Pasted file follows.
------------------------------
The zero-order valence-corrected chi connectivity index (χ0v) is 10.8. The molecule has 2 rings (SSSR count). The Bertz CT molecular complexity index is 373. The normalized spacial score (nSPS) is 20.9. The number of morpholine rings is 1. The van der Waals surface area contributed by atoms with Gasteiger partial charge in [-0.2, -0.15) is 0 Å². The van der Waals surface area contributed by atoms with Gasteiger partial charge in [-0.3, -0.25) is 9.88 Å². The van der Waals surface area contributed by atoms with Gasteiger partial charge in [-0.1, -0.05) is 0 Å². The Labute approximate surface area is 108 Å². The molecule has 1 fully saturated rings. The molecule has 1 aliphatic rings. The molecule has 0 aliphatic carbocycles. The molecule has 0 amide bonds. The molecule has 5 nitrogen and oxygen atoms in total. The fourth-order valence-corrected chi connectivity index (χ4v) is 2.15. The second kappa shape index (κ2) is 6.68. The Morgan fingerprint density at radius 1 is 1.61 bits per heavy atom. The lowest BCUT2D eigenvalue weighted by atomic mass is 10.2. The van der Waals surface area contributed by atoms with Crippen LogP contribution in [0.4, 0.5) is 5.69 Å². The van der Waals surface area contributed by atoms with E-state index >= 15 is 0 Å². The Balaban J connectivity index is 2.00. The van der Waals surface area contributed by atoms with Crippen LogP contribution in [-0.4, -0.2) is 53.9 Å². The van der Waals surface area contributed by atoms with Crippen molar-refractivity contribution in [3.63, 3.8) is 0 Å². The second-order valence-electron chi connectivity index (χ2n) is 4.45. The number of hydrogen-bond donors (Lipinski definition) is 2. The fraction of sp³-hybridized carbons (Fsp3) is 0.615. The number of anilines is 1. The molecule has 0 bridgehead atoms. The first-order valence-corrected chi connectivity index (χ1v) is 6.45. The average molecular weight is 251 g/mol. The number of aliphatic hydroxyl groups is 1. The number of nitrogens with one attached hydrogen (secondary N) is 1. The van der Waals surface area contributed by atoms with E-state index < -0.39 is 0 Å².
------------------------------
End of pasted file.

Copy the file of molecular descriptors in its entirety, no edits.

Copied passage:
The zero-order valence-corrected chi connectivity index (χ0v) is 10.8. The molecule has 2 rings (SSSR count). The Bertz CT molecular complexity index is 373. The normalized spacial score (nSPS) is 20.9. The number of morpholine rings is 1. The van der Waals surface area contributed by atoms with Gasteiger partial charge in [-0.2, -0.15) is 0 Å². The van der Waals surface area contributed by atoms with Gasteiger partial charge in [-0.3, -0.25) is 9.88 Å². The van der Waals surface area contributed by atoms with Gasteiger partial charge in [-0.1, -0.05) is 0 Å². The Labute approximate surface area is 108 Å². The molecule has 1 fully saturated rings. The molecule has 1 aliphatic rings. The molecule has 0 aliphatic carbocycles. The molecule has 0 amide bonds. The molecule has 5 nitrogen and oxygen atoms in total. The fourth-order valence-corrected chi connectivity index (χ4v) is 2.15. The second kappa shape index (κ2) is 6.68. The Morgan fingerprint density at radius 1 is 1.61 bits per heavy atom. The lowest BCUT2D eigenvalue weighted by atomic mass is 10.2. The van der Waals surface area contributed by atoms with Crippen LogP contribution in [0.4, 0.5) is 5.69 Å². The van der Waals surface area contributed by atoms with E-state index >= 15 is 0 Å². The Balaban J connectivity index is 2.00. The van der Waals surface area contributed by atoms with Crippen LogP contribution in [-0.4, -0.2) is 53.9 Å². The van der Waals surface area contributed by atoms with Crippen molar-refractivity contribution in [3.63, 3.8) is 0 Å². The second-order valence-electron chi connectivity index (χ2n) is 4.45. The number of hydrogen-bond donors (Lipinski definition) is 2. The fraction of sp³-hybridized carbons (Fsp3) is 0.615. The number of anilines is 1. The molecule has 0 bridgehead atoms. The first-order valence-corrected chi connectivity index (χ1v) is 6.45. The average molecular weight is 251 g/mol. The number of aliphatic hydroxyl groups is 1. The number of nitrogens with one attached hydrogen (secondary N) is 1. The van der Waals surface area contributed by atoms with E-state index < -0.39 is 0 Å².